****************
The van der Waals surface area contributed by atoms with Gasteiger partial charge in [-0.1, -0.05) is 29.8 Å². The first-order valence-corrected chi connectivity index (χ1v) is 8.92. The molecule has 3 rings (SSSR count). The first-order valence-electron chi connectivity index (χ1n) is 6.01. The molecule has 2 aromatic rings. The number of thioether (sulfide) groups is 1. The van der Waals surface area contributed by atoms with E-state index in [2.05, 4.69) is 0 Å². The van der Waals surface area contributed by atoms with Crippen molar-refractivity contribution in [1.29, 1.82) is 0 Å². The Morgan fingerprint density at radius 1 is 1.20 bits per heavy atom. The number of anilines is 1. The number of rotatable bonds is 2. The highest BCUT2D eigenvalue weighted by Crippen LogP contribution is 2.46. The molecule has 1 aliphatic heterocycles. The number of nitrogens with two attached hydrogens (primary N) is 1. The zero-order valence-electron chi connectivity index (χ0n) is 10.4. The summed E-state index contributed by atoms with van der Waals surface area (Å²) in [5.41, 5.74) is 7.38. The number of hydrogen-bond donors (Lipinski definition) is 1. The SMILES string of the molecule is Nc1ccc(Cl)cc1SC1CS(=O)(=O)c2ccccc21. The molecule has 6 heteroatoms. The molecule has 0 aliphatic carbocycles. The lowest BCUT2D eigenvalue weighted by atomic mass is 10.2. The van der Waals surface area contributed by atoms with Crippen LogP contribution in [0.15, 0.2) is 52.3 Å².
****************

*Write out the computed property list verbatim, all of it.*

The van der Waals surface area contributed by atoms with Gasteiger partial charge in [-0.1, -0.05) is 29.8 Å². The first-order valence-corrected chi connectivity index (χ1v) is 8.92. The molecule has 3 rings (SSSR count). The first-order valence-electron chi connectivity index (χ1n) is 6.01. The molecule has 2 aromatic rings. The number of thioether (sulfide) groups is 1. The van der Waals surface area contributed by atoms with E-state index in [2.05, 4.69) is 0 Å². The van der Waals surface area contributed by atoms with Crippen molar-refractivity contribution in [1.29, 1.82) is 0 Å². The Morgan fingerprint density at radius 1 is 1.20 bits per heavy atom. The number of anilines is 1. The number of rotatable bonds is 2. The highest BCUT2D eigenvalue weighted by Crippen LogP contribution is 2.46. The molecule has 1 aliphatic heterocycles. The number of nitrogens with two attached hydrogens (primary N) is 1. The zero-order valence-electron chi connectivity index (χ0n) is 10.4. The summed E-state index contributed by atoms with van der Waals surface area (Å²) in [5.41, 5.74) is 7.38. The number of hydrogen-bond donors (Lipinski definition) is 1. The SMILES string of the molecule is Nc1ccc(Cl)cc1SC1CS(=O)(=O)c2ccccc21. The molecule has 6 heteroatoms. The molecule has 0 aliphatic carbocycles. The lowest BCUT2D eigenvalue weighted by atomic mass is 10.2. The van der Waals surface area contributed by atoms with Crippen LogP contribution in [0.15, 0.2) is 52.3 Å².